Managing Your Finances Like You Would Your Relationship

An anecdotal analysis of the evaluating and understanding your assets and the roles they play individually in your personal wealth

Money matters. Protecting your money, matters. Protecting your money during marriage, and especially during divorce, matters even more.

When most people enter into an intimate personal relationship, they don’t give much thought to preparing financially before jumping in with both feet. Often, they don’t give it enough thought during the relationship. They rarely think about what they will face if the relationship ends. Why? Mainly because people are too busy being in love. Who really wants to talk or think about “business” when the relationship is new or when it’s going well?

Not many people do, which is why after more than thirty years as a Family Law attorney (a euphemism for divorce lawyer), I meet many clients who lack proper knowledge of their financial affairs. These otherwise successful masters of their domain – from many walks of life – simply have not paid careful attention to the nuances of transactions typical in high-net-worth estates. Taking control of your financial affairs is not only important, it can have a positive effect on a relationship or marriage over the long term, and can, in many instances, make a divorce less painful.

Start by taking an inventory of your assets, including bank accounts, security accounts, real estate property, credit cards, lines of credit, trusts of which you are a beneficiary, inherited funds, and other valuable possessions (cars, boats, jewelry, art, and so on).

[To read more of Stacy D. Phillip’s thought leadership click here]

Then ask yourself, “are these owned separately or jointly?” Beyond that question, do you really know if what you think you own jointly is really joint as in 50/50? Do you really know if what you consider your separate property is, in fact, your separate property? How was each asset acquired and when: before, during, or after the marriage? Was the asset purchased with joint funds, from inheritance or a gift, or separate funds that one of you had before the marriage? Were funds commingled? Do you know where ready cash can be obtained? The same inventory goes for liabilities.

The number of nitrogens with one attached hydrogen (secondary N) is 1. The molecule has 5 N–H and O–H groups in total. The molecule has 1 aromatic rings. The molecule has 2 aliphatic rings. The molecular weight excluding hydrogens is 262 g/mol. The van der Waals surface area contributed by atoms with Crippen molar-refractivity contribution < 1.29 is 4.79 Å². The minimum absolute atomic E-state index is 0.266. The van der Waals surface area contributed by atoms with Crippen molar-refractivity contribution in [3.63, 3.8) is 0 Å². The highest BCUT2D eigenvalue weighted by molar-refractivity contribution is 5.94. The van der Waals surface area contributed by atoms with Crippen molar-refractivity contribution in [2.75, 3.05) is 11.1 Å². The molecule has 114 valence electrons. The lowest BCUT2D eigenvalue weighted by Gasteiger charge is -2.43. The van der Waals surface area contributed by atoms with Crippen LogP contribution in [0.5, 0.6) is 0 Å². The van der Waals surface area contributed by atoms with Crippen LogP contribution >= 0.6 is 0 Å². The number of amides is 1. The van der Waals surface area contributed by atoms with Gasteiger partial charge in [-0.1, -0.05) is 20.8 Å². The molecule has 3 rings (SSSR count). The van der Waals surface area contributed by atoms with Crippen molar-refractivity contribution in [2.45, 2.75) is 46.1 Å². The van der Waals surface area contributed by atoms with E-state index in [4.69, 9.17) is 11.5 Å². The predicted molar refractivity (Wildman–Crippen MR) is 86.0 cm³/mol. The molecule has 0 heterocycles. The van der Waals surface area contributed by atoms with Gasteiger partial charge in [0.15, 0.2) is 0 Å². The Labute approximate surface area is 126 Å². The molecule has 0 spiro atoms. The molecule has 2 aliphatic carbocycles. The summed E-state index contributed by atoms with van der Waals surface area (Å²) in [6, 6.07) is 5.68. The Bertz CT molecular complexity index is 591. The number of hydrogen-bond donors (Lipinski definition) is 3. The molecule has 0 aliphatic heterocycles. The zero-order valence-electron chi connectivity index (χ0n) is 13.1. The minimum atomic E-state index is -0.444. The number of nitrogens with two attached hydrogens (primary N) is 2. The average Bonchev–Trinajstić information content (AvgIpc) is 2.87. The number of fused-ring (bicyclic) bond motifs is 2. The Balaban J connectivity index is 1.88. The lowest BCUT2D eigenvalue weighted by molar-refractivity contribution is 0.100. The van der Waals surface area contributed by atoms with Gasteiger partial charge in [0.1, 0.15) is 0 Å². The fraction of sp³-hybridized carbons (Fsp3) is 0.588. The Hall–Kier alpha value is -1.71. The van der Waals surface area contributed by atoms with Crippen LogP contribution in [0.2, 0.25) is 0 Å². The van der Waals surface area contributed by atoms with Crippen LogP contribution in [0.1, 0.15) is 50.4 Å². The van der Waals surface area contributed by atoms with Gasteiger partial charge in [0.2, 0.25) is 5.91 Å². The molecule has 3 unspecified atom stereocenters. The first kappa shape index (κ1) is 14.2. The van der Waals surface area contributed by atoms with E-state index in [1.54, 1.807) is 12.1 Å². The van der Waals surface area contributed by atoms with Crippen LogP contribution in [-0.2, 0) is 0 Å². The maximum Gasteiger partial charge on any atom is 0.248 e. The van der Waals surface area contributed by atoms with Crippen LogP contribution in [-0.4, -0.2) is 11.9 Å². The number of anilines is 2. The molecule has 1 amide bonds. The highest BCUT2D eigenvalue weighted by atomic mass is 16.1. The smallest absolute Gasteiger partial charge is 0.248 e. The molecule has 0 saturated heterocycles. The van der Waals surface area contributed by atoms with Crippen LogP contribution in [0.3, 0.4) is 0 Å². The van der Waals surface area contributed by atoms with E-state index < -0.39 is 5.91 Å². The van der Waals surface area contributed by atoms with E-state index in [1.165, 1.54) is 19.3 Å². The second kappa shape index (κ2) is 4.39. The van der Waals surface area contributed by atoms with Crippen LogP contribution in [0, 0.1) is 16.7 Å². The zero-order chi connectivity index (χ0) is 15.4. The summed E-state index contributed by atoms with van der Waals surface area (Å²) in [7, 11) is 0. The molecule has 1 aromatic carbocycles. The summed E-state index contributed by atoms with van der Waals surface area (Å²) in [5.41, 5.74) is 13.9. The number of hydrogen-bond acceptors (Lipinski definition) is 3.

“Taking control of your financial affairs is not only important, it can have a positive effect on a relationship or marriage over the long term, and can, in many instances, make a divorce less painful. “

Once your inventory is complete, you have taken a vital step toward being in control of your wealth. The next step is to protect your interests, and this is where things can get interesting. The value of written protection cannot be overstated, be it a real estate agreement, a cohabitation agreement, or a pre- or postnuptial agreement.

Let me give you an example of a situation I deal with all the time. The law in California states that putting someone’s name on a deed of trust does not mean that person receives half the equity in the ownership of the property. A typical circumstance would play out this way:

A happy couple decides to marry. The groom promises the bride that on their first wedding anniversary, he will transmute his separate property residence (owned free and clear) to the community as a “gift.” At their one-year anniversary, true to his word, the husband asks the wife’s estate planning attorney to draft the documentation necessary to transmute the property. At the time of the transmutation, the residence is worth $4,000,000, with no debt. The attorney prepares a deed and an agreement transmuting the husband’s separate property to community property.

Fast forward five years. The happy couple is no longer happy and decides to divorce. The residence is now worth $5,000,000. Does the wife receive $2.5 million, or $2 million, or $500,000?

[For more on Blank Rome’s approach to Family Law click here]

The reality is that the wife receives $500,000 because, five years earlier, her attorney did not get the husband to sign a written document waiving his right to claim his reimbursement (under Family Code Section 2640). Thus, only the $1,000,000 increase in the value of the residence is community property, entitling the wife to 50% of that increase. The husband, however, is entitled to reimbursement for his $4,000,000 contribution. In the absence of a waiver in writing to the right of reimbursement, the anniversary “gift” may be nothing more than one-half the asset’s appreciation since the date of the gift – if there is any appreciation.

Relationships aren’t easy. Making them work or having them fail are two of the most difficult challenges anyone can face. Whether you are newly in love, happily married, contemplating separation, in the midst of a divorce or regrouping in its aftermath, there is one pot of gold that everyone wants: peace of mind. Protecting your wealth goes a long way toward achieving that.